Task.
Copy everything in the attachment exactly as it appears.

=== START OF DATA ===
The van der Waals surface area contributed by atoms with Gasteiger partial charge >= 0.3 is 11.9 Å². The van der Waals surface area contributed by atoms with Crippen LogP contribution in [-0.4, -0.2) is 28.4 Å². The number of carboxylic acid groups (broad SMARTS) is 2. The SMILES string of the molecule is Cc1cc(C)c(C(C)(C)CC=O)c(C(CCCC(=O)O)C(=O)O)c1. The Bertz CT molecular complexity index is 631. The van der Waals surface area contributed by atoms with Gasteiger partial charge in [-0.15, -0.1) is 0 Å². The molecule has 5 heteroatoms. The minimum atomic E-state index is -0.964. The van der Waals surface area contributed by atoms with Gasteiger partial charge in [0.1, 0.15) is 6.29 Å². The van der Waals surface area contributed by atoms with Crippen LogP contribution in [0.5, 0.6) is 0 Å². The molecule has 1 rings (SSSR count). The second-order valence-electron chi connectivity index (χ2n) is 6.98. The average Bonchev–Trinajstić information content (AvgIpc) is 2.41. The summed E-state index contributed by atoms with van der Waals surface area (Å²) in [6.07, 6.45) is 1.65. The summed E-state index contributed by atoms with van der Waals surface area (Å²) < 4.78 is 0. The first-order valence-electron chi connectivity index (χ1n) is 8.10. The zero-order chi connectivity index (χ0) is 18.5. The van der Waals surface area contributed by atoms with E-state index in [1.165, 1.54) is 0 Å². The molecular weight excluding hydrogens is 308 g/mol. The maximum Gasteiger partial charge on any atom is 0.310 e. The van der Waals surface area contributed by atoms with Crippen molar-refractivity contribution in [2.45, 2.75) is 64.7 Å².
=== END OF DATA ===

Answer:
The van der Waals surface area contributed by atoms with Gasteiger partial charge >= 0.3 is 11.9 Å². The van der Waals surface area contributed by atoms with Crippen LogP contribution in [-0.4, -0.2) is 28.4 Å². The number of carboxylic acid groups (broad SMARTS) is 2. The SMILES string of the molecule is Cc1cc(C)c(C(C)(C)CC=O)c(C(CCCC(=O)O)C(=O)O)c1. The Bertz CT molecular complexity index is 631. The van der Waals surface area contributed by atoms with Gasteiger partial charge in [-0.15, -0.1) is 0 Å². The molecule has 5 heteroatoms. The minimum atomic E-state index is -0.964. The van der Waals surface area contributed by atoms with Gasteiger partial charge in [0.1, 0.15) is 6.29 Å². The van der Waals surface area contributed by atoms with Crippen LogP contribution in [0.5, 0.6) is 0 Å². The molecule has 1 rings (SSSR count). The second-order valence-electron chi connectivity index (χ2n) is 6.98. The average Bonchev–Trinajstić information content (AvgIpc) is 2.41. The summed E-state index contributed by atoms with van der Waals surface area (Å²) in [6.07, 6.45) is 1.65. The summed E-state index contributed by atoms with van der Waals surface area (Å²) < 4.78 is 0. The first-order valence-electron chi connectivity index (χ1n) is 8.10. The zero-order chi connectivity index (χ0) is 18.5. The van der Waals surface area contributed by atoms with E-state index in [1.165, 1.54) is 0 Å². The molecular weight excluding hydrogens is 308 g/mol. The maximum Gasteiger partial charge on any atom is 0.310 e. The van der Waals surface area contributed by atoms with Crippen molar-refractivity contribution in [2.45, 2.75) is 64.7 Å².